AbstractA comprehensive examination of tropical cyclone (TC) kinematic and thermodynamic structure in the Atlantic basin is created from the Extended Flight Level Dataset for Tropical Cyclones (FLIGHT+, version 1.1). In situ data collected at the 700-hPa flight level by NOAA WP-3D and USAF WC-130 aircraft from 1999 to 2012 are analyzed. A total of 233 azimuthal mean profiles comprising 1498 radial legs are stratified by TC intensity and 12-h intensity change. A matrix of composite structures is created for minor (category 1 and 2) and major (category 3 and above) hurricanes that are intensifying [intensity increase ≥10 kt (12 h)−1], steady state [intensity change between ±5 kt (12 h)−1], and weakening [intensity decrease kt (12 h)−1]. Additional considerations to the impacts of age on TC structure are given as well. Axisymmetric radial composites reveal that intensifying TCs have statistically significant structural differences from TCs that are steady state or weakening, but that these differences also depend on the intensity of the TC. Intensifying TCs (both minor and major hurricanes) are characterized by steep tangential wind gradients radially inward of the radius of maximum tangential wind (RMW) that contribute to a ringlike structure of vorticity and inertial stability. Tangential wind structural differences are more pronounced in the eye of minor hurricanes compared to major hurricanes. Intensifying TCs are found to have higher inner- and outer-core moisture compared to steady-state and weakening TCs. Furthermore, intensifying major hurricanes possess drier eyes compared to steady-state and weakening major hurricanes.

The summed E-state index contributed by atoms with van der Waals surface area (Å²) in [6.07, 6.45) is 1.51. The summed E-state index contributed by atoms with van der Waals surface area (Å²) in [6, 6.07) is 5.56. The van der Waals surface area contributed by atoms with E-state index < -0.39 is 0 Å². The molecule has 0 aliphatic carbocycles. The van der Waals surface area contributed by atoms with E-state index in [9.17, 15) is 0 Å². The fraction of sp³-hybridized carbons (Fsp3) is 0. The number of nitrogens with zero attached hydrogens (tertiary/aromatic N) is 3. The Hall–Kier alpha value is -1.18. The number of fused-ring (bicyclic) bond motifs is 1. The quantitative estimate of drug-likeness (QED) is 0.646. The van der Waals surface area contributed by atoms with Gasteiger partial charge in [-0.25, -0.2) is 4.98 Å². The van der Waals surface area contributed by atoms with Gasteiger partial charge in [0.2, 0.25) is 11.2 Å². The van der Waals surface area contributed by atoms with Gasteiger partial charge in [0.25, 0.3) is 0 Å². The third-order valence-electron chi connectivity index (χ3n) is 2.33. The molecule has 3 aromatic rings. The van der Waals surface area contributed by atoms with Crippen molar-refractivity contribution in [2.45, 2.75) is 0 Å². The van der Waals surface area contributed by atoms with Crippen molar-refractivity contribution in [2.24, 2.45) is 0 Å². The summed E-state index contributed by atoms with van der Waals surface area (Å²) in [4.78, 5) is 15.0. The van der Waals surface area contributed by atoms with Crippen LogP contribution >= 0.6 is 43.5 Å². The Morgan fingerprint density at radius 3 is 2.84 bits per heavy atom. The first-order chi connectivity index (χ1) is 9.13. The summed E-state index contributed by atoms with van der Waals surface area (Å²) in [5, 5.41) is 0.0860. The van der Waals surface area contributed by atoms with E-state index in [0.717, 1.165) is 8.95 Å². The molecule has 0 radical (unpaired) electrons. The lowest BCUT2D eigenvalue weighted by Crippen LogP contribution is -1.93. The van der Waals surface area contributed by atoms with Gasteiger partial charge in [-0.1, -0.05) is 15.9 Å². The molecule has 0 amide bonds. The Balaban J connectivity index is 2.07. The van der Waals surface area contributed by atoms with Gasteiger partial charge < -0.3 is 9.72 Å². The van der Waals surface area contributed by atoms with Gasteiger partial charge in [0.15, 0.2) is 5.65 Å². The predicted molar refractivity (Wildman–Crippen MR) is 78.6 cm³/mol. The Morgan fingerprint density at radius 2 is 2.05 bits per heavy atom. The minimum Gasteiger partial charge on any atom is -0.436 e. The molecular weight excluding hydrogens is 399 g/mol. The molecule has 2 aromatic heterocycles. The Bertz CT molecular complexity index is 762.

Monthly Weather Review – American Meteorological Society
Published: Nov 19, 2017
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